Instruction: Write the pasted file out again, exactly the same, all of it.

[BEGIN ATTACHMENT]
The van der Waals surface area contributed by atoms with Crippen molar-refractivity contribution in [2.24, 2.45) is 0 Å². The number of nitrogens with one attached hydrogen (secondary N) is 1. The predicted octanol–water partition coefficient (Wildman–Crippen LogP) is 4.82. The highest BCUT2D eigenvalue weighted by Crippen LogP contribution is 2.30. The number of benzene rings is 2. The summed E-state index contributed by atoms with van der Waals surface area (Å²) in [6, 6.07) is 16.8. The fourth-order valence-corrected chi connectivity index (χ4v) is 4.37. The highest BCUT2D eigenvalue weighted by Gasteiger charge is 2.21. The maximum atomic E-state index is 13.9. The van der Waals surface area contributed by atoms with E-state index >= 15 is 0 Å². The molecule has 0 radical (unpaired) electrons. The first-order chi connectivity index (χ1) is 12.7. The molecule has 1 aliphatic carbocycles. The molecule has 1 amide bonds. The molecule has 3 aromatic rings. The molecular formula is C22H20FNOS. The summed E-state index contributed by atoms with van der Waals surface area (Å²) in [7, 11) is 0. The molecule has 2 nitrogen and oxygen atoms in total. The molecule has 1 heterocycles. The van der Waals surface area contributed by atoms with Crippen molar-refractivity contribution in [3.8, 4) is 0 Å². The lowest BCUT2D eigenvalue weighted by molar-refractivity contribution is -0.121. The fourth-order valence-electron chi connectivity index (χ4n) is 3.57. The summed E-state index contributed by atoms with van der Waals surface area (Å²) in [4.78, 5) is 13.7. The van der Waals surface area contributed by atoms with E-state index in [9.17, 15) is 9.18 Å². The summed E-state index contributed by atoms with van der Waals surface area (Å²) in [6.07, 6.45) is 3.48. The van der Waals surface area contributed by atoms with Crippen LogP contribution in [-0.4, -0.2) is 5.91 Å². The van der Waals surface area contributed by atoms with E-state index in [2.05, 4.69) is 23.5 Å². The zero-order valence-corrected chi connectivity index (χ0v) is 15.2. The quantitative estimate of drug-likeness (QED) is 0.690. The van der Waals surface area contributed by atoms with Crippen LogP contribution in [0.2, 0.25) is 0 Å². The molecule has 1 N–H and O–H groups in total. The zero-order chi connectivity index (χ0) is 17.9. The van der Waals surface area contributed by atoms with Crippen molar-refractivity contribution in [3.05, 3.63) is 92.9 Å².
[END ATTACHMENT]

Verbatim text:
The van der Waals surface area contributed by atoms with Crippen molar-refractivity contribution in [2.24, 2.45) is 0 Å². The number of nitrogens with one attached hydrogen (secondary N) is 1. The predicted octanol–water partition coefficient (Wildman–Crippen LogP) is 4.82. The highest BCUT2D eigenvalue weighted by Crippen LogP contribution is 2.30. The number of benzene rings is 2. The summed E-state index contributed by atoms with van der Waals surface area (Å²) in [6, 6.07) is 16.8. The fourth-order valence-corrected chi connectivity index (χ4v) is 4.37. The highest BCUT2D eigenvalue weighted by Gasteiger charge is 2.21. The maximum atomic E-state index is 13.9. The van der Waals surface area contributed by atoms with E-state index >= 15 is 0 Å². The molecule has 0 radical (unpaired) electrons. The first-order chi connectivity index (χ1) is 12.7. The molecule has 1 aliphatic carbocycles. The molecule has 1 amide bonds. The molecule has 3 aromatic rings. The molecular formula is C22H20FNOS. The summed E-state index contributed by atoms with van der Waals surface area (Å²) in [7, 11) is 0. The molecule has 2 nitrogen and oxygen atoms in total. The molecule has 1 heterocycles. The van der Waals surface area contributed by atoms with Crippen molar-refractivity contribution in [3.8, 4) is 0 Å². The lowest BCUT2D eigenvalue weighted by molar-refractivity contribution is -0.121. The fourth-order valence-electron chi connectivity index (χ4n) is 3.57. The summed E-state index contributed by atoms with van der Waals surface area (Å²) in [4.78, 5) is 13.7. The van der Waals surface area contributed by atoms with E-state index in [9.17, 15) is 9.18 Å². The summed E-state index contributed by atoms with van der Waals surface area (Å²) in [6.07, 6.45) is 3.48. The van der Waals surface area contributed by atoms with Crippen LogP contribution in [-0.4, -0.2) is 5.91 Å². The van der Waals surface area contributed by atoms with E-state index in [2.05, 4.69) is 23.5 Å². The zero-order valence-corrected chi connectivity index (χ0v) is 15.2. The quantitative estimate of drug-likeness (QED) is 0.690. The van der Waals surface area contributed by atoms with Crippen LogP contribution in [0.2, 0.25) is 0 Å². The molecule has 1 N–H and O–H groups in total. The zero-order chi connectivity index (χ0) is 17.9. The van der Waals surface area contributed by atoms with Crippen molar-refractivity contribution in [3.05, 3.63) is 92.9 Å².